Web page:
Feds suggest using permanent fund to pay for bypass mail

A federal official is recommending the state tap the Alaska Permanent Fund to pay some of the costs of living in Alaska, rather than looking to the federal treasury.


The suggestion quickly drew a harsh reaction from some state officials, however.

The unusual recommendation came from the U.S. Postal Service’s Office of the Inspector General, which issued a report Monday saying the federal government should not be funding the $70 million bypass mail program, which subsidizes shipping costs to rural locations.

Instead, Inspector General David Williams said the state had the resources to provide for those communities itself, including building new infrastructure to serve them more efficiently.

The program is typically called “bypass mail,” due to its linkage to the Postal Service, but it more typically involves goods delivered on pallets rather than standard mail.

The inspector general highlighted that fact by not even calling it “mail” in his report.

Continuing the bypass mail subsidy for rural Alaska may even be limiting some development in the state, the report said.

“Alaska Bypass removes an incentive for the state of Alaska to develop infrastructure to connect its rural residents,” according to the inspector general.

The report even offered a suggestion as to where Alaska could get the money to pick up that cost itself.

“The State of Alaska’s permanent fund is currently valued at almost $40 billion and could theoretically be used to pay for the program or improve the state’s ground and air infrastructure for the benefit of all Alaskans,” the report said.

The Alaska Permanent Fund, the state’s oil-fueled savings account, was recent valued at more than $40 billion, but recent market declines have reduced its value to $36.7 billion as of last Friday.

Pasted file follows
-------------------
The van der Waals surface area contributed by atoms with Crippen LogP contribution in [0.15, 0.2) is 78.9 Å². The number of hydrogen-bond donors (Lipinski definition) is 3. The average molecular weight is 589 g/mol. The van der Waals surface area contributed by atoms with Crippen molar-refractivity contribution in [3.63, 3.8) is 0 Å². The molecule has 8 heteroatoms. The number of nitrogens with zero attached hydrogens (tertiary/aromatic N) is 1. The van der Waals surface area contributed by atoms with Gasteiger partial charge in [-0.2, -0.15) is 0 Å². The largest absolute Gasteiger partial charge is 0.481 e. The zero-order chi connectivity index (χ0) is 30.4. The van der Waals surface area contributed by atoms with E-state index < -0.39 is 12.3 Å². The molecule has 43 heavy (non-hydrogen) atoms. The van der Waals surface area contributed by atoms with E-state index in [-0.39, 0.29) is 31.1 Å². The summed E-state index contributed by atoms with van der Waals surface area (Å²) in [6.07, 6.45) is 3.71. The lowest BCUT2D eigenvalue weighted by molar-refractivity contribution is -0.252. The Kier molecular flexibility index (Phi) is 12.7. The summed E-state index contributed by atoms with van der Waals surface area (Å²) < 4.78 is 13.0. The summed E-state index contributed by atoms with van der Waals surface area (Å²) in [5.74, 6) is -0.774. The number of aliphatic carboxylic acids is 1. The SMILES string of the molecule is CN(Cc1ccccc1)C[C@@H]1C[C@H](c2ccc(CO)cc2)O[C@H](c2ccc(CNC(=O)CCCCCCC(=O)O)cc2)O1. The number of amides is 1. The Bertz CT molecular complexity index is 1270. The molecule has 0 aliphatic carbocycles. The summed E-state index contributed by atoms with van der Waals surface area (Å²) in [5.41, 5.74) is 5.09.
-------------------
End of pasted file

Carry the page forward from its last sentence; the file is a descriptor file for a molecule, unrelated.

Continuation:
The Alaska Constitution protects the fund’s principal, while earnings are used to beef up the fund and pay the Permanent Fund Dividend to Alaskans each year.

The inspector general’s report did not specify a manner in which the fund would be used to follow his suggestions.

In a footnote in the report, the inspector general noted the Alaska Permanent Fund owns the “upscale” Tyson’s Corner Center mall in the Washington, D.C. area.

Sen. Bert Stedman, R-Sitka, co-chairman of the Senate Finance Committee, called the inspector general’s suggestions “over the top.”

Stedman, whose committee monitors Permanent Fund issues, said the federal government shouldn’t be telling the state what to do with its money.

“I thought it was out of line,” he said. “The state of Alaska’s finances are, quite frankly, irrelevant to the fairness of bypass mail,” Stedman said.

In most places, bypass mail is delivered by air to communities off the road system. In one place, the report noted, a road was built to a bypass mail community, but the program continued to subsidize shipping there using tractor-trailers.

The report also noted Alaskans pay no state income or sales taxes, and have the lowest gasoline tax in the nation.


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